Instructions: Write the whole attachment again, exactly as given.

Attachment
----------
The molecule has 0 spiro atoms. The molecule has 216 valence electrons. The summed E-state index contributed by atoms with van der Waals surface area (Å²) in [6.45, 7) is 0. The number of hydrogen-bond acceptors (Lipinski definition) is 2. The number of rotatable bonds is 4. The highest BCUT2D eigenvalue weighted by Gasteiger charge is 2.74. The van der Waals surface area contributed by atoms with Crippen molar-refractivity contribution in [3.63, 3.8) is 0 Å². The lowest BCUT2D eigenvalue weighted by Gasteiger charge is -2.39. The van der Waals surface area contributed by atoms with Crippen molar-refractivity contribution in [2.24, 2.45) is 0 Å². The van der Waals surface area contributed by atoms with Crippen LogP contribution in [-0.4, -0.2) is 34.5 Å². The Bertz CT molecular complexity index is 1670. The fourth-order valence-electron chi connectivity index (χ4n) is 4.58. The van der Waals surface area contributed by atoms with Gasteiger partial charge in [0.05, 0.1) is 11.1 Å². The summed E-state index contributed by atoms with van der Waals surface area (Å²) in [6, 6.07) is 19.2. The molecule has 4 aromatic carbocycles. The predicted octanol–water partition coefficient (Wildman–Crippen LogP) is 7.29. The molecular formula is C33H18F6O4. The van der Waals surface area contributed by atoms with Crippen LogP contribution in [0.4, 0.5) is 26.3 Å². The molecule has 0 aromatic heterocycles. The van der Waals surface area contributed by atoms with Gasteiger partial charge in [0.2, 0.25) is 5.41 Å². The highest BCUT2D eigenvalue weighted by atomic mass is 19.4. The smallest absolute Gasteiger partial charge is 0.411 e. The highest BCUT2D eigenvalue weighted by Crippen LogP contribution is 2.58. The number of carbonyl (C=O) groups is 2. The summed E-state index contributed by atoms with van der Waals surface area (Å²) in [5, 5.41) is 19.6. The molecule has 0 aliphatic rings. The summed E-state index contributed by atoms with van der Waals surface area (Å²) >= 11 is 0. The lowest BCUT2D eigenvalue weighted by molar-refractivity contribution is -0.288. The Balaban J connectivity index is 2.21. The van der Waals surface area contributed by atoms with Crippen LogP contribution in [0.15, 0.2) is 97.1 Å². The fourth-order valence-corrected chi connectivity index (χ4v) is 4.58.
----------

The molecule has 0 spiro atoms. The molecule has 216 valence electrons. The summed E-state index contributed by atoms with van der Waals surface area (Å²) in [6.45, 7) is 0. The number of hydrogen-bond acceptors (Lipinski definition) is 2. The number of rotatable bonds is 4. The highest BCUT2D eigenvalue weighted by Gasteiger charge is 2.74. The van der Waals surface area contributed by atoms with Crippen molar-refractivity contribution in [3.63, 3.8) is 0 Å². The lowest BCUT2D eigenvalue weighted by Gasteiger charge is -2.39. The van der Waals surface area contributed by atoms with Crippen molar-refractivity contribution in [2.24, 2.45) is 0 Å². The van der Waals surface area contributed by atoms with Crippen LogP contribution in [-0.4, -0.2) is 34.5 Å². The Bertz CT molecular complexity index is 1670. The fourth-order valence-electron chi connectivity index (χ4n) is 4.58. The van der Waals surface area contributed by atoms with Gasteiger partial charge in [0.05, 0.1) is 11.1 Å². The summed E-state index contributed by atoms with van der Waals surface area (Å²) in [6, 6.07) is 19.2. The molecule has 4 aromatic carbocycles. The predicted octanol–water partition coefficient (Wildman–Crippen LogP) is 7.29. The molecular formula is C33H18F6O4. The van der Waals surface area contributed by atoms with Crippen LogP contribution in [0.4, 0.5) is 26.3 Å². The molecule has 0 aromatic heterocycles. The van der Waals surface area contributed by atoms with Gasteiger partial charge in [0.2, 0.25) is 5.41 Å². The highest BCUT2D eigenvalue weighted by atomic mass is 19.4. The smallest absolute Gasteiger partial charge is 0.411 e. The highest BCUT2D eigenvalue weighted by Crippen LogP contribution is 2.58. The number of carbonyl (C=O) groups is 2. The summed E-state index contributed by atoms with van der Waals surface area (Å²) in [5, 5.41) is 19.6. The molecule has 0 aliphatic rings. The summed E-state index contributed by atoms with van der Waals surface area (Å²) >= 11 is 0. The lowest BCUT2D eigenvalue weighted by molar-refractivity contribution is -0.288. The Balaban J connectivity index is 2.21. The van der Waals surface area contributed by atoms with Crippen LogP contribution in [0.15, 0.2) is 97.1 Å². The fourth-order valence-corrected chi connectivity index (χ4v) is 4.58.